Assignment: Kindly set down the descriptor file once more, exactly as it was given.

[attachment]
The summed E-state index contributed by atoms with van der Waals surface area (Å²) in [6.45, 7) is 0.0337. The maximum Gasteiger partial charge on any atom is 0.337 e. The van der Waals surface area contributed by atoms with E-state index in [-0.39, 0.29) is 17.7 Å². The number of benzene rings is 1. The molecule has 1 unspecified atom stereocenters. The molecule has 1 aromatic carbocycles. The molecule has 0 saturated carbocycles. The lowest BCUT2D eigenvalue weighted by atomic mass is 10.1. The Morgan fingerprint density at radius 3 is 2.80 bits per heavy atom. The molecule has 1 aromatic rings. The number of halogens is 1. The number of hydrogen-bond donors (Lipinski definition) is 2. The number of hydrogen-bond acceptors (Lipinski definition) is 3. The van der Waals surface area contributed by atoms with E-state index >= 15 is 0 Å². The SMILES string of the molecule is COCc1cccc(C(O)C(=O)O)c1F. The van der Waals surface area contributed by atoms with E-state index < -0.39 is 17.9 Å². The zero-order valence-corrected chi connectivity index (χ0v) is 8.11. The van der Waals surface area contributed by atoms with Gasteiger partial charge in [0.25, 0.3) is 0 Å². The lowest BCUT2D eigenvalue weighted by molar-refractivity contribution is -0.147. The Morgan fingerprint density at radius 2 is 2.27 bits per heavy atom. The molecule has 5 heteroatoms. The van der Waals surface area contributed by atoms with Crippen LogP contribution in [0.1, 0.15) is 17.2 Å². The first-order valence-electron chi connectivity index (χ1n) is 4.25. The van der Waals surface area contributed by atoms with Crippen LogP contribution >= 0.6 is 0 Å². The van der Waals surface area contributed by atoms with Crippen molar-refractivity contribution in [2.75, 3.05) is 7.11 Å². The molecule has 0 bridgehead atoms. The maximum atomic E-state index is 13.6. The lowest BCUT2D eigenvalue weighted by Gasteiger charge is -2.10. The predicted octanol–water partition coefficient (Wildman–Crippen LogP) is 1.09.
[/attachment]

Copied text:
The summed E-state index contributed by atoms with van der Waals surface area (Å²) in [6.45, 7) is 0.0337. The maximum Gasteiger partial charge on any atom is 0.337 e. The van der Waals surface area contributed by atoms with E-state index in [-0.39, 0.29) is 17.7 Å². The number of benzene rings is 1. The molecule has 1 unspecified atom stereocenters. The molecule has 1 aromatic carbocycles. The molecule has 0 saturated carbocycles. The lowest BCUT2D eigenvalue weighted by atomic mass is 10.1. The Morgan fingerprint density at radius 3 is 2.80 bits per heavy atom. The molecule has 1 aromatic rings. The number of halogens is 1. The number of hydrogen-bond donors (Lipinski definition) is 2. The number of hydrogen-bond acceptors (Lipinski definition) is 3. The van der Waals surface area contributed by atoms with E-state index >= 15 is 0 Å². The SMILES string of the molecule is COCc1cccc(C(O)C(=O)O)c1F. The van der Waals surface area contributed by atoms with E-state index < -0.39 is 17.9 Å². The zero-order valence-corrected chi connectivity index (χ0v) is 8.11. The van der Waals surface area contributed by atoms with Gasteiger partial charge in [0.25, 0.3) is 0 Å². The lowest BCUT2D eigenvalue weighted by molar-refractivity contribution is -0.147. The Morgan fingerprint density at radius 2 is 2.27 bits per heavy atom. The molecule has 5 heteroatoms. The van der Waals surface area contributed by atoms with Crippen LogP contribution in [0.1, 0.15) is 17.2 Å². The first-order valence-electron chi connectivity index (χ1n) is 4.25. The van der Waals surface area contributed by atoms with Crippen LogP contribution >= 0.6 is 0 Å². The van der Waals surface area contributed by atoms with Crippen molar-refractivity contribution in [2.75, 3.05) is 7.11 Å². The molecule has 0 bridgehead atoms. The maximum atomic E-state index is 13.6. The lowest BCUT2D eigenvalue weighted by Gasteiger charge is -2.10. The predicted octanol–water partition coefficient (Wildman–Crippen LogP) is 1.09.